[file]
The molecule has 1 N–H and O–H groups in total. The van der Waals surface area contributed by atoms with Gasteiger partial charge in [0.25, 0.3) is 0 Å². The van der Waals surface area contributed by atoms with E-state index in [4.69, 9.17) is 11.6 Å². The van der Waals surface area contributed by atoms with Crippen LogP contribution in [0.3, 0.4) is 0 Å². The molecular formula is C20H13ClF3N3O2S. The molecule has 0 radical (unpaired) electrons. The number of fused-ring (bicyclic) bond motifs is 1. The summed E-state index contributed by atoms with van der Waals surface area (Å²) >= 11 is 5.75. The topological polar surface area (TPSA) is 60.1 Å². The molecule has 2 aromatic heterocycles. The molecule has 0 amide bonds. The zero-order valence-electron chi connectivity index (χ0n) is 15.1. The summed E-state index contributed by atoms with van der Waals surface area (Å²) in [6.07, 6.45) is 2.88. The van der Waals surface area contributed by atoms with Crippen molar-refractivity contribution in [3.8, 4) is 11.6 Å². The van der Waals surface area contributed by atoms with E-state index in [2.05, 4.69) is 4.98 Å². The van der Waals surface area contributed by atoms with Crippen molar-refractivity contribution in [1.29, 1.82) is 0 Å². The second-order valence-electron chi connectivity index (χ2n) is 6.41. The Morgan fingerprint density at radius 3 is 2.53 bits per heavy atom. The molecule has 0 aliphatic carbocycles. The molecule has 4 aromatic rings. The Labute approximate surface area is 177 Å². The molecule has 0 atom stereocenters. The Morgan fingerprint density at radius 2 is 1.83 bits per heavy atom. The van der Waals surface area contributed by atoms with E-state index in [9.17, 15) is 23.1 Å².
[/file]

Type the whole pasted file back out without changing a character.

The molecule has 1 N–H and O–H groups in total. The van der Waals surface area contributed by atoms with Gasteiger partial charge in [0.25, 0.3) is 0 Å². The van der Waals surface area contributed by atoms with E-state index in [4.69, 9.17) is 11.6 Å². The van der Waals surface area contributed by atoms with Crippen LogP contribution in [0.3, 0.4) is 0 Å². The molecular formula is C20H13ClF3N3O2S. The molecule has 0 radical (unpaired) electrons. The number of fused-ring (bicyclic) bond motifs is 1. The summed E-state index contributed by atoms with van der Waals surface area (Å²) >= 11 is 5.75. The topological polar surface area (TPSA) is 60.1 Å². The molecule has 2 aromatic heterocycles. The molecule has 0 amide bonds. The zero-order valence-electron chi connectivity index (χ0n) is 15.1. The summed E-state index contributed by atoms with van der Waals surface area (Å²) in [6.07, 6.45) is 2.88. The van der Waals surface area contributed by atoms with Crippen molar-refractivity contribution in [3.8, 4) is 11.6 Å². The van der Waals surface area contributed by atoms with E-state index in [2.05, 4.69) is 4.98 Å². The van der Waals surface area contributed by atoms with Crippen molar-refractivity contribution in [1.29, 1.82) is 0 Å². The second-order valence-electron chi connectivity index (χ2n) is 6.41. The Morgan fingerprint density at radius 3 is 2.53 bits per heavy atom. The molecule has 0 aliphatic carbocycles. The molecule has 4 aromatic rings. The Labute approximate surface area is 177 Å². The molecule has 0 atom stereocenters. The Morgan fingerprint density at radius 2 is 1.83 bits per heavy atom. The van der Waals surface area contributed by atoms with E-state index in [9.17, 15) is 23.1 Å².